We control the water level of this pond with an overflow weir. The drawdown of water from this pond is generally set to 300 mm from the top level. This level is controlled by the central control system and can be varied.

The third pond, known as the Lower Pond, is the largest and deepest. It is 2100 m2 in size and between 500 and 900mm deep. Its primary function is storage, though water plants around the perimeter provide some nutrient stripping as well. A pump is used to transfer water from the lower pond to the biofiltration bed in Alexandra Gardens. It maintains a minimum water level of 300 mm below top level. The diversion pumps shut off automatically when the ponds and the storage tank are full.

To retrofit the ponds, we drained and sealed them to prevent leaking.  The base of each pond was sealed differently due to their construction:

  • The Children’s Pond had a concrete base and was painted with waterproofing membrane.
  • The Nymph Pond had a clay base liner that was rolled across the base. Rocks, clay and soil for planting were placed on top.
  • The Lower Pond held water well throughout the drought and was deemed to be fairly water-tight. Only minimal contouring was carried out to provide more planting opportunities.



Due to the varying elevations of the existing ponds and biofiltration bed, pumps are an essential component for transferring water throughout the system. Two 40 litres per second pumps and one 20 litres per second pump are used to transfer stormwater from the diversion system to the Children’s Pond.

The pumps engage depending on how heavy the rainfall is. In high rain flow events, the full 100 litres per second capacity is used.

Pumps also transfer water between the Lower Pond and the biofiltration bed, and from under the biofiltration bed to the reuse tank.

An automated butterfly valve is used to manage the levels and flows between the Nymph Pond and the Lower Pond.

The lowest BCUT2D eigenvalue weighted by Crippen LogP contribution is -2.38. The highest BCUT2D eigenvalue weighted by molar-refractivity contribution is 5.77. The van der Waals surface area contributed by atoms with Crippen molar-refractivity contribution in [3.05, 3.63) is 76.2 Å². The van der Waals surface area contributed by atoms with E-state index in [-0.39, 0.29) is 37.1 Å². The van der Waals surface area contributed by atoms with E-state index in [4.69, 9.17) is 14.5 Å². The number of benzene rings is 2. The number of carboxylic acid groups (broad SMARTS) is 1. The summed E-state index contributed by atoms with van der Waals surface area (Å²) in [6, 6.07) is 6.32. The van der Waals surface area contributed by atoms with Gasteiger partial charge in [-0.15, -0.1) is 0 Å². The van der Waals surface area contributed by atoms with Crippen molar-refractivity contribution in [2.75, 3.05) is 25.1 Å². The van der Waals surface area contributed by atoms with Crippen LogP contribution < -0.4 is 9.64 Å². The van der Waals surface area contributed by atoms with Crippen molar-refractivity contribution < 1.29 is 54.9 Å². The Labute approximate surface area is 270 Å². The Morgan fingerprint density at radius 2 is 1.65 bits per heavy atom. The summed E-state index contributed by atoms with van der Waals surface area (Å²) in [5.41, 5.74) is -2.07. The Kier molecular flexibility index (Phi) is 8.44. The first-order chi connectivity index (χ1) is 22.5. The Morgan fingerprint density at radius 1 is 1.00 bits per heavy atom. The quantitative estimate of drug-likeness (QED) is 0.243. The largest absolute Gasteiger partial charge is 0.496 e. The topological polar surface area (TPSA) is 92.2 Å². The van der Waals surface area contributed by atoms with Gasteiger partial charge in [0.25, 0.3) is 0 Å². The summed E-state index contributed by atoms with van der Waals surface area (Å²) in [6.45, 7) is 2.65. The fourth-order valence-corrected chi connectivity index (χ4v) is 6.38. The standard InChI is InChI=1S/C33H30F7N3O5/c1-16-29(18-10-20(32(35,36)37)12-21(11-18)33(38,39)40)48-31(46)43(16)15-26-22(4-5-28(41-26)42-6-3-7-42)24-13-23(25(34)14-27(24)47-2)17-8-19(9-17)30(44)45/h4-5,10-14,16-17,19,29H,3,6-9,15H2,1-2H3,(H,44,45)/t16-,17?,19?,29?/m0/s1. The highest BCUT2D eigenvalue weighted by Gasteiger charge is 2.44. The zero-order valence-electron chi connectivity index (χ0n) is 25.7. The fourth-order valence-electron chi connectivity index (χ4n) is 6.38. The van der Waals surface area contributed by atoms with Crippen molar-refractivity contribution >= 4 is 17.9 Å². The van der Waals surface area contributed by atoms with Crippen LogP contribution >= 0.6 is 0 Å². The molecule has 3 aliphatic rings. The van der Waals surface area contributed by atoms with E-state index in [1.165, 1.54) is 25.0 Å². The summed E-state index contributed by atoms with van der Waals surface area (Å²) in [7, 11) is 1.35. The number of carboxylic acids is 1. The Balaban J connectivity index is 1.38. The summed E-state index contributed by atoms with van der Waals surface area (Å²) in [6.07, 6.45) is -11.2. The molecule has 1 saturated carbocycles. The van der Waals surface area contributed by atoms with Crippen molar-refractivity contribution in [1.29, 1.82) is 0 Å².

The biofiltration bed cleans dissolved pollution from the stormwater, removing nutrients like nitrogen and phosphorus.

The biofiltration bed is constructed the same way as a typical raingarden. It has sand filtration, transition and drainage layers. Unlike a raingarden, the biofiltration bed is surrounded by a one metre tall retaining wall. It is periodically flooded with water from the Lower Pond.

The flooding and resting cycle is based on the detention time of the water. This, in turn, is determined by the hydraulic conductivity of the filter media. The cycle time is pre-set. It is adjusted over time as the filter medium clogs and slows the detention time. Replacing the top of the filter media on an annual basis helps renew the conductivity.

The clean water drains naturally to the pump well. It is then pumped to the above ground storage tank where it is stored for irrigation.

Storage tank

The above ground tank is located in Alexandra Gardens, next to the biofiltration bed and public skate park. With a total storage capacity of 230,000 litres, the tank is 4.5 metres tall, 5.5 metres wide and 15 metres long. The UV disinfection, irrigation pumps and control are housed alongside the tank.

Due to the unstable soil we couldn’t place the storage tank underground. However it was constructed in the place of a former depot building to ensure that no public open space was lost.

The above ground tank is constructed in Alexandra Gardens

The above ground tank is constructed in Alexandra Gardens

Tank location

Several locations for the reuse tank where considered through the design phase. The final location, where it replaced an underutilised former depot building, was the best compromise for size, constructability and conforming to heritage and aesthetic needs.